Wednesday, June 24, 2009

The Touchwood Hills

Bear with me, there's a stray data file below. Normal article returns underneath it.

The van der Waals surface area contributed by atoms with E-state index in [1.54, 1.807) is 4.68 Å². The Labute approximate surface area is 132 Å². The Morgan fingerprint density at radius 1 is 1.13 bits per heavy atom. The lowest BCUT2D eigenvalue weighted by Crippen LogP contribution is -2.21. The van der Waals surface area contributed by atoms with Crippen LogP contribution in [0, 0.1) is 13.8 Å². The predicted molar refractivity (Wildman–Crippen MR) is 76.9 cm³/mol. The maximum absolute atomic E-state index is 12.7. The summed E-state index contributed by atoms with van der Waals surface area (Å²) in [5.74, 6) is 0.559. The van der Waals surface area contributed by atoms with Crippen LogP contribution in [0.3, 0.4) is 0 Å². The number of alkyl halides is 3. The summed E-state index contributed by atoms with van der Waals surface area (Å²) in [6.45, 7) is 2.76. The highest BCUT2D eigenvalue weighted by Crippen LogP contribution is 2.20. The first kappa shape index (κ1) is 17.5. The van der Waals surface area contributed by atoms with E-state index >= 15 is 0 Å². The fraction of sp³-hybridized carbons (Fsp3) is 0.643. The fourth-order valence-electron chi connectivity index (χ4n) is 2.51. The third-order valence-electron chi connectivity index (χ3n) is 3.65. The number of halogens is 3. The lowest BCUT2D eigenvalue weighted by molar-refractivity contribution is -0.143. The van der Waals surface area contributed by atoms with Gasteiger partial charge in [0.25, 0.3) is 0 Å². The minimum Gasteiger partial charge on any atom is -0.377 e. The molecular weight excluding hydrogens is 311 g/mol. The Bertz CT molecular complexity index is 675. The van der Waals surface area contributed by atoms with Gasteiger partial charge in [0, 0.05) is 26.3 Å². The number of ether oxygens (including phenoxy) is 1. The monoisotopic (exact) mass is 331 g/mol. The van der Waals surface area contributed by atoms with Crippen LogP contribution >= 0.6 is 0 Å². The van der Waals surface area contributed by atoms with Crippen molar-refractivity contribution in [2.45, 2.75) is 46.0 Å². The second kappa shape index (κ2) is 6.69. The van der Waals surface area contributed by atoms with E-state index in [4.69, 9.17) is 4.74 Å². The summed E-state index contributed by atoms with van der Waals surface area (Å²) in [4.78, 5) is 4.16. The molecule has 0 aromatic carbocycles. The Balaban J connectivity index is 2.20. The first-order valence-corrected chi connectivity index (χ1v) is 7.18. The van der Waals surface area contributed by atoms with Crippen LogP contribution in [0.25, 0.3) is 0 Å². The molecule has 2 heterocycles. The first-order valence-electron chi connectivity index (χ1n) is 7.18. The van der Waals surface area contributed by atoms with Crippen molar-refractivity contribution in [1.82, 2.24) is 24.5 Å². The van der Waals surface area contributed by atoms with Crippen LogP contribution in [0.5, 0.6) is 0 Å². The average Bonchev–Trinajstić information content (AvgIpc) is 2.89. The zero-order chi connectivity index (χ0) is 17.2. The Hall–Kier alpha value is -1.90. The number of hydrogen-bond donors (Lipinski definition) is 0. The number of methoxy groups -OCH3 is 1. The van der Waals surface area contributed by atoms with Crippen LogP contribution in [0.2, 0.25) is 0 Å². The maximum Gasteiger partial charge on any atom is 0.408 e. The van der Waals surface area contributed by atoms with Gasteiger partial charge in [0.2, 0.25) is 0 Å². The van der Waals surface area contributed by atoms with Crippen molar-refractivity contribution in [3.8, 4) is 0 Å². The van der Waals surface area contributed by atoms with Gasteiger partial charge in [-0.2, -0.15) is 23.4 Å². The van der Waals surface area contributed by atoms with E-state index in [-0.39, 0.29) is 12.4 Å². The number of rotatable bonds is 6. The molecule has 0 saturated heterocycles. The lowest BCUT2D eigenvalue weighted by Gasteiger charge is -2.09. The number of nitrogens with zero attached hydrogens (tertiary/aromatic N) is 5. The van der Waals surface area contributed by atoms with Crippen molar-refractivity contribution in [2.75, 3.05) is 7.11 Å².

Though not as well known as the Cypress Hills, the Touchwood Hills in Saskatchewan are another height of land left by the glacier as it receded. The Touchwood Hills are the point of land at which Henry Kelsey, the great overland explorer, turned back east after his epic travel (1690-1692), a century before any other white man visited the area. There is a cairn to mark his furthest point of exploration. I grew up in the Touchwood Hills. Our little town became sequestered from the Muskowekwan Reserve when the Grand Trunk Railway was built and a depot was needed. The original land treaty was signed by the Cree Chief Muscowequan in 1874 at Fort Qu'Appelle with the other Chiefs of Little and Big Touchwood Hills! Ken Edwards and I, both of us from town, played midget hockey with the Indian team from the Oblate Fathers Mission school. The Cree Nation boys from the Muskowekwan reserve welcomed the two of us and we felt part of things! We never felt white when we were there. There is nothing like sport, to unite young men. We were a good team, but we only had two forward lines and two defense men. We must have been in good shape. The outdoor rink we practiced on was at the Mission and the roads were not good in the winter. A farmer, Lyle Reichert, used to take us out to practice, on the back of his tractor, in November. He went to "the coast" after November for the winter. He told us it didn't snow in Burnaby. I remember thinking about Burnaby as we bucked through the drifts and the wind and driving snow whistled by our cheeks as we stood behind him on the tractor, holding onto the tractor seat for dear life. One day, I said to myself, I will go to Burnaby!

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